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The News for August 2, 2018 – Corporate donations are new test for Democratic candidates

August 2, 2018 | Laura Friedenbach

This midterm election, rejecting corporate donations is the new test for Democratic candidatesreports the Associated Press: “Long considered a peripheral issue in midterm elections, money in politics is emerging as a new litmus test for Democratic candidates. In ads, stump speeches and debates, scores of politicians are pledging to reject corporate PAC donations.”

End Citizens United tallies more than 170 federal candidates who have taken the no corporate PAC pledge. End Citizens United’s Tiffany Muller: “This is about taking action to show voters that you’re on their side.”

As the Fix Democracy Now campaign continues this week, elected leaders and candidates at the federal, state, and local level continue to highlight their plans to fix democracy now by reducing the influence of money in politics, expanding voting rights, and ending gerrymandering. Over two dozen congressional candidates have pledged to fix democracy now, including from many of the most competitive races in the country that will determine control of the House of Representatives. More are expected to join their ranks throughout the week.

Every Voice’s David Donnelly: “Candidates in some of the most competitive races in the country understand that pledging to fix democracy is a winning issue with voters and absolutely essential to their ability to deliver for their constituents once in office.”

Here are some recent highlights:

  • As part of Fix Democracy Now week, Joe Cunningham (SC-1) released his reform plan, saying, “Our political system is fundamentally broken right now… People are sick and tired of career politicians and their cronies abusing the public trust and padding their own pockets in the process. It’s time to elect honest and ethical leaders who will care more about doing their job than keeping their job.”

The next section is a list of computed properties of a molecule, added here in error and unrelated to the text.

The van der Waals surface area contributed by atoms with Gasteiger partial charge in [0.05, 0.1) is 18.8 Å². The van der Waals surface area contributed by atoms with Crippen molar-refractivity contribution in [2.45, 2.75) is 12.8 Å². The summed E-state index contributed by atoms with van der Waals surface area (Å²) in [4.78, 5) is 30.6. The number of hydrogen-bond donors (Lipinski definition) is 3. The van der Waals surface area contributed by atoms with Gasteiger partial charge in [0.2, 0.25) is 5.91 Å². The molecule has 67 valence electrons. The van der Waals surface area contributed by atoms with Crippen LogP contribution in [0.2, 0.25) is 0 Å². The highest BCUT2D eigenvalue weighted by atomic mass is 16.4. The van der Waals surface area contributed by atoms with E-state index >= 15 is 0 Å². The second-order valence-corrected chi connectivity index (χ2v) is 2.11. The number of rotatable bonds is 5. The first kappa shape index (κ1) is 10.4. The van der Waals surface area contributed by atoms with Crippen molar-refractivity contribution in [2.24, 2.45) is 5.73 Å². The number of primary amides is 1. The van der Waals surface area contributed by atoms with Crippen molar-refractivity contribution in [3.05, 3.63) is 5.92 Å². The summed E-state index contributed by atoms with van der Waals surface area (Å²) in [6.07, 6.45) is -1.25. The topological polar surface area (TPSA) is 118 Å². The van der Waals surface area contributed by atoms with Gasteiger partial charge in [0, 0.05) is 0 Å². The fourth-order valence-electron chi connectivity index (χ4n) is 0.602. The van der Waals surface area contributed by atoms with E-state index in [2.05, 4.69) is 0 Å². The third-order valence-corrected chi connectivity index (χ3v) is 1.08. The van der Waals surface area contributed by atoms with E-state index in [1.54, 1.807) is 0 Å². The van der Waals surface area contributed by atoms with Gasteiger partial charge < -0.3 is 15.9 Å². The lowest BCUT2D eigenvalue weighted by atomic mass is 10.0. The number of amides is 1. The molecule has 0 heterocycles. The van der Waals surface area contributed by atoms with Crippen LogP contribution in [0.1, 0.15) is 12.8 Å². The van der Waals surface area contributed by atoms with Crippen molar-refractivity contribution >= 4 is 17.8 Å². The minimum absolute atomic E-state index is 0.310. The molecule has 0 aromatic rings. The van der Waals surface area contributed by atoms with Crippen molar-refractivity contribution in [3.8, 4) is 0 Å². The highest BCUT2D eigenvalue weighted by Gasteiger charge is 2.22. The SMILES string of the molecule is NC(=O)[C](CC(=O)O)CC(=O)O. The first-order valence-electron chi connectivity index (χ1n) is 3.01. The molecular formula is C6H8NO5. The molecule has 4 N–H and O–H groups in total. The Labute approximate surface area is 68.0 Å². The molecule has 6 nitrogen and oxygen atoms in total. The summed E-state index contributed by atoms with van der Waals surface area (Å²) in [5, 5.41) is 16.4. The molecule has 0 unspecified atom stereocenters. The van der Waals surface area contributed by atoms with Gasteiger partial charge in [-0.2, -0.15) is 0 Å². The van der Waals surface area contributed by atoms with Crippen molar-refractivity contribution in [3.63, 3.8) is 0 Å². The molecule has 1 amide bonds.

• NBC’s WILX News 10 reported that at a press conference earlier in the week with End Citizens United’s Tiffany Muller, Elissa Slotkin (MI-8) highlighted her democracy reform plan saying, “This issue of campaign finance and money in politics undercuts every issue we’re trying to make progress on”
  • Zephyr Teachout, running for Attorney General of New York released a new video: “If you ask 100 people what they think the worst political problem is, you probably will get 100 different answers, but they all have one thing in common: the poison of corporate monopolies with their corporate PAC money in politics.”
  • Progressive leader Keith Ellison who is running for Attorney General in Minnesota tweeted “We can #FixDemocracyNow” and pledged to fight for overturning Citizens United, restoring the VRA, ending gerrymandering, fighting back against voter suppression, and increasing access to the ballot box.
  • Fix Democracy Now partner End Citizens United’s state project, Fight for Reform, announced their endorsement of 49 state-level candidates who are committed to reform – including Edward Nelson (TN-HD-19), who tweeted about #FixDemocracy Now:
  • Baltimore City Councilman Kristerfer Burnett: “Proud to have joined the fight to #FixDemocracyNow by introducing the Baltimore Fair Elections Fund bill, which was passed unanimously, and signed by @MayorPugh50″

Campaign Finance/Election Law

Washington Post: Democrats must fight harder for voting rights and fair elections
Paul Waldman has a message for Democrats: “If they want it to truly succeed, they need to put as much energy into rolling back the success Republicans have had at rigging the electoral game as they do into health care, taxes or any other issue. Because if they can’t succeed in fixing the system, everything else they try to do will fail.”

Brennan Center for Justice: Are the Last Key Campaign Finance Laws in Kavanaugh’s Sights?
“The role of money in politics, and the impact of the Court’s jurisprudence on it, is likely to play a prominent role in the upcoming Supreme Court confirmation fight.” What’s at stake are the last remaining campaign finance regulations: ” given the Court’s approach over the last decade, even these last remaining protections could be at risk. As Judge Brett Kavanaugh gets set to answer questions from the Senate Judiciary Committee, a look at his record offers cause for deep concern.”

Congress/Administration

New Yorker: Trump vs. Koch Is a Custody Battle Over Congress
This is a good read by Jane Mayer: “Charles Koch’s real beef may not be so much with the President, from whom he never expected all that much, and, who, like other Republican Presidents, has disappointed him. Instead, it is the Republicans in Congress whose campaigns he lavishly funded. Unforgivably, they have violated the age-old definition of an honest politician, one who, once bought, stays bought.”

Meanwhile, the Koch-Trump feud continued today as Trump tweeted the laughable statement that everyone is ignorant to the Koch’s donations: “Charles Koch of Koch Brothers, who claims to be giving away millions of dollars to politicians even though I know very few who have seen this (?)”